Police turned back traffic at the Borden Creek bridge in the Chilliwack River Valley on March 25, 2017 after a bizarre string of shootings culminating in an arrest of Peter Anthony Kampos. A BC Supreme Court justice declared Kampos unfit to stand trial due to mental illness on Dec. 4, 2018. (Greg Laychak/ Black Press)

Man charged with attempted murder in Chilliwack River Valley deemed mentally unfit

Father says son has schizophrenia; Law professor say too many with mental illness in jail

Peter Anthony Kampos believes that Earth is being attacked by aliens, that he can recognize those aliens in human form, and it’s his duty to eliminate them.

That’s according to his extremely concerned father Vaclav Kampos who attended part of his son’s trial for attempted murder.

“In his mind the noble and necessary thing to do is to save the people and the Earth from them,” Vaclav wrote in a letter he handed to The Progress.

Peter Anthony Kampos

In the middle of his jury trial in October, Peter Kampos’s lawyer Mark Swartz finally told the court he, too, was concerned about his client’s mental state. Kampos apparently spoke of a conspiracy to find him guilty, he suggested there has been tampering of evidence and collusion.

• READ MORE: Attempted murder in Chilliwack River Valley goes to trial

• READ MORE: Mental fitness questioned of man charged in Chilliwack River Valley shooting

A court-appointed psychiatrist found that Kampos had mental health issues but did not find him unfit to stand trial. A second psychiatrist brought in by the Crown came to a different conclusion, and after a fitness hearing in BC Supreme Court in New Westminster last week, Justice Martha Devlin declared him unfit.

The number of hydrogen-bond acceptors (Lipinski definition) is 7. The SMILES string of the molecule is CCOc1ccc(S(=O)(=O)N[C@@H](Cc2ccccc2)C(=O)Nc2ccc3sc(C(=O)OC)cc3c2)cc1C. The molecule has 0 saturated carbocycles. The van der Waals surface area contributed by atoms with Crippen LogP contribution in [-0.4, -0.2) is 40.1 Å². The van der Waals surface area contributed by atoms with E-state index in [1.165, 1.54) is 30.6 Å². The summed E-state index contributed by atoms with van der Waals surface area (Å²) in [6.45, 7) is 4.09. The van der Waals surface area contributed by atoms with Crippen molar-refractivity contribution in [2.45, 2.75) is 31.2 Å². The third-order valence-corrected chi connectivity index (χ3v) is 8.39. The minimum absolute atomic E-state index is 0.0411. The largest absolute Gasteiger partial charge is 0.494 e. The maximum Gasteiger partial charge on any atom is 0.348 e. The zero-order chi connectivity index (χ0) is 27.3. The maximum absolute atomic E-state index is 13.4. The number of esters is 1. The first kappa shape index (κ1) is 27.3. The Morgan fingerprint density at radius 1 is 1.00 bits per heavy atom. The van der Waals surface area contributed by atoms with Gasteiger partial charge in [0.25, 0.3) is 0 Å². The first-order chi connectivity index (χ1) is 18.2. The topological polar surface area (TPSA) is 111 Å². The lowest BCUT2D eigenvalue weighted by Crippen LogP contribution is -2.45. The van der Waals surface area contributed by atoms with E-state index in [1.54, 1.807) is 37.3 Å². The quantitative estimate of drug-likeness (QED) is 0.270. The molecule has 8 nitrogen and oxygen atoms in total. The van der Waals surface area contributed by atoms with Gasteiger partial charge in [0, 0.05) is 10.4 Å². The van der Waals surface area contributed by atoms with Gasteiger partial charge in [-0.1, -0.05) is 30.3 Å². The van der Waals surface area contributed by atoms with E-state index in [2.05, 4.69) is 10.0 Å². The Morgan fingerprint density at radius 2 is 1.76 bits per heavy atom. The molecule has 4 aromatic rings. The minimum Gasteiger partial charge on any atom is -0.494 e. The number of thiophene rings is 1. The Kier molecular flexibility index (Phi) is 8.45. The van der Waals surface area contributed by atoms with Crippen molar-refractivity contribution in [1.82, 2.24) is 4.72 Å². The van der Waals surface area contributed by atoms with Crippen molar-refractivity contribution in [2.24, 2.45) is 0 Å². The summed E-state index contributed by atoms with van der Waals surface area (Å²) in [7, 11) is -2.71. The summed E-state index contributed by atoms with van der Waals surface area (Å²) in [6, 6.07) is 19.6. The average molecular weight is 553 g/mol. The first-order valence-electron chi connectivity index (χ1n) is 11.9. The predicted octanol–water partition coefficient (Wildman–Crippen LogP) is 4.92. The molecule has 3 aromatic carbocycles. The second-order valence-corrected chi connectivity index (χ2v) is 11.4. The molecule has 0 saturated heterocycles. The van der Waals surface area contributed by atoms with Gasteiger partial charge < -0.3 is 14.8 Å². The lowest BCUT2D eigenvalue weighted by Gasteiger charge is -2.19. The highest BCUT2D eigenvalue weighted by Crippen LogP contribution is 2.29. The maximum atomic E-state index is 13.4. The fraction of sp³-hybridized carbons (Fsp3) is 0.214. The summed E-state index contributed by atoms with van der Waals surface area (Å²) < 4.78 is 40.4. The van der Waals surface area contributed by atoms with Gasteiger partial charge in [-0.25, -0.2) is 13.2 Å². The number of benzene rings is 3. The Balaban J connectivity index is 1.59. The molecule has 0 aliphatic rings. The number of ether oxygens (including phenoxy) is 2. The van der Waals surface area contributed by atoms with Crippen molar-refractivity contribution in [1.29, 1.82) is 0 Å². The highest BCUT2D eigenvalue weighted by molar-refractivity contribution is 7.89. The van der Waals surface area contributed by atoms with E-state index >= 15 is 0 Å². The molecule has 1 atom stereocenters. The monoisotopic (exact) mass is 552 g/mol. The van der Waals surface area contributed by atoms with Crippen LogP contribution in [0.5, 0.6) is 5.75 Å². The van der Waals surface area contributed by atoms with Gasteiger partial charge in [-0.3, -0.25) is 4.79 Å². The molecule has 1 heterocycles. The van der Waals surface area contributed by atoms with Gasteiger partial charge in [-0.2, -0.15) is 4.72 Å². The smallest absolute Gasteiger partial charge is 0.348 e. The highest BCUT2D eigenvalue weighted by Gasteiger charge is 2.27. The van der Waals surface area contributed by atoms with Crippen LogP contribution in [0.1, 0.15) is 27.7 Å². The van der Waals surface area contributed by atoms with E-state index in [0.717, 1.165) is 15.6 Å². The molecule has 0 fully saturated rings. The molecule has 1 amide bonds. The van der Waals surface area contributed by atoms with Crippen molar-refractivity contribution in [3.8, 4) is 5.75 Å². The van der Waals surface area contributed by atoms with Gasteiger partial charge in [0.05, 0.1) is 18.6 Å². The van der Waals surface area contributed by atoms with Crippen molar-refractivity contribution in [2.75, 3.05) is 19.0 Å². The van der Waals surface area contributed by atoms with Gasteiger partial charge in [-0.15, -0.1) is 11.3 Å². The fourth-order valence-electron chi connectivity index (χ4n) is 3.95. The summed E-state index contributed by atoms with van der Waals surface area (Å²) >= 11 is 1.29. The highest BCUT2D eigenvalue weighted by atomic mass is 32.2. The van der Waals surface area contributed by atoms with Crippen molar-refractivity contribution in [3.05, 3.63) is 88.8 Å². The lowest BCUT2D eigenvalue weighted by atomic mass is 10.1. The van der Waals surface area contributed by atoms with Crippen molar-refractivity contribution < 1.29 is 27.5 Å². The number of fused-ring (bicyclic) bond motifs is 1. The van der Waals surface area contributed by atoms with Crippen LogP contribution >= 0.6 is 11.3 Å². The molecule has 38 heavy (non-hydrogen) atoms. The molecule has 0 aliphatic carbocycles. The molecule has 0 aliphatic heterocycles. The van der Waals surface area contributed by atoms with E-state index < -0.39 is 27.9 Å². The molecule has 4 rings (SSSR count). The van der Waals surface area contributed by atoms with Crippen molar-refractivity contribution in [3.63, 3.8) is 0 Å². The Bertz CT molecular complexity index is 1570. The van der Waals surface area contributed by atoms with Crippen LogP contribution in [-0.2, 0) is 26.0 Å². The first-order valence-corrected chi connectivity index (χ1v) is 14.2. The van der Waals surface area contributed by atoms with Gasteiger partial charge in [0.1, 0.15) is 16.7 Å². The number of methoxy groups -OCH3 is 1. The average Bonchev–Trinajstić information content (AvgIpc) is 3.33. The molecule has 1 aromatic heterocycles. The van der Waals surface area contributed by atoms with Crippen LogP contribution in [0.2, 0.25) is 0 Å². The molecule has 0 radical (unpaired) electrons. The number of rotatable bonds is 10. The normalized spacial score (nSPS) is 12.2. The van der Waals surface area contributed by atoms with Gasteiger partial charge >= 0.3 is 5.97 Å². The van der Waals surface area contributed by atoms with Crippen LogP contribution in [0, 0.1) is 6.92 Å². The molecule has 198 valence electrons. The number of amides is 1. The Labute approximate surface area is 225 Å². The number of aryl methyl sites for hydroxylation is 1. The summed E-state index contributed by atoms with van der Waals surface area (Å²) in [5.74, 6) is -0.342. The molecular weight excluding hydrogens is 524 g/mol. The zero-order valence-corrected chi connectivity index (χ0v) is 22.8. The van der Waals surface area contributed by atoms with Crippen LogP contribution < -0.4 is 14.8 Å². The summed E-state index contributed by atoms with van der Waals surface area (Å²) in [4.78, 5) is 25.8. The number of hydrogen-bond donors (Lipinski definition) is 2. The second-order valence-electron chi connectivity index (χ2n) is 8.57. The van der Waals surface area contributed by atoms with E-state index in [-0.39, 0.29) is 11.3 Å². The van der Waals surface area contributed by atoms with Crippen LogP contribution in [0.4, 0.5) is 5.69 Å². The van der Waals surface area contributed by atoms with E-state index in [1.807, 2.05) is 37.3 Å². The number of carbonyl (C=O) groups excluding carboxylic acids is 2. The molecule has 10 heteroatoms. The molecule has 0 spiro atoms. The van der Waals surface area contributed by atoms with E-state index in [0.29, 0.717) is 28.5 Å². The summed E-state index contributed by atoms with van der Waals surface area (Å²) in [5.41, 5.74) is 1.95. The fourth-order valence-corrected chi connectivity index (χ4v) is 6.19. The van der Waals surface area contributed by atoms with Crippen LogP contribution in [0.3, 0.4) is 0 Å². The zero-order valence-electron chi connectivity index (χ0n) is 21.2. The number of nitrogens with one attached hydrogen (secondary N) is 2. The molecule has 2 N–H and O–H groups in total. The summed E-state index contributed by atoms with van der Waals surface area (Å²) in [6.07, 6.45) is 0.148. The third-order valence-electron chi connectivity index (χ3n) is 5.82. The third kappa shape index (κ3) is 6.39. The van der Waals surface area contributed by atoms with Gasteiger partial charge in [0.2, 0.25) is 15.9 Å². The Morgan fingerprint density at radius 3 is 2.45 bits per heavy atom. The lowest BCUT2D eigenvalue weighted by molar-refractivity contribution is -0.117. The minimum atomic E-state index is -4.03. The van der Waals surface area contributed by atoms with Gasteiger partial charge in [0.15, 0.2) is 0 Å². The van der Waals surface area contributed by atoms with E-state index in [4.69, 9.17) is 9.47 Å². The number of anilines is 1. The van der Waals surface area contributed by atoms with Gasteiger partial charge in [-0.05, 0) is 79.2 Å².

The charges stem from a shooting incident in the Chilliwack River Valley on March 25, 2017. That day Cameron Rose was shot while sitting in his car on the side of Chilliwack Lake Road. He was hit in the right shoulder but managed to escape the scene, racing down the road and stumbling across a military training exercise where he was helped.

Kampos is no longer at the Surrey Pre-Trial Centre and is now housed at Colony Farm forensic psychiatric hospital. There he can be forced to undergo treatment for his condition, which his father says includes schizophrenia, and the Review Board has 60 days to review the finding of unfit to stand trial.

If he is ever deemed fit, the trial will either continue from where it left off or a new trial could be ordered.

What did not come up at trial is that there was also an alleged shooting spree over a 14-hour period at commercial vehicles one day before the Chilliwack River Valley incident in various communities between Terrace and the Lower Mainland. In those shootings, a blue Dodge Caliber with Ontario licence plates was reported being seen, a vehicle with the same description as the Rose shooting in the Chilliwack River Valley the next day.

Crown did not have enough evidence to proceed on charges related to those shootings.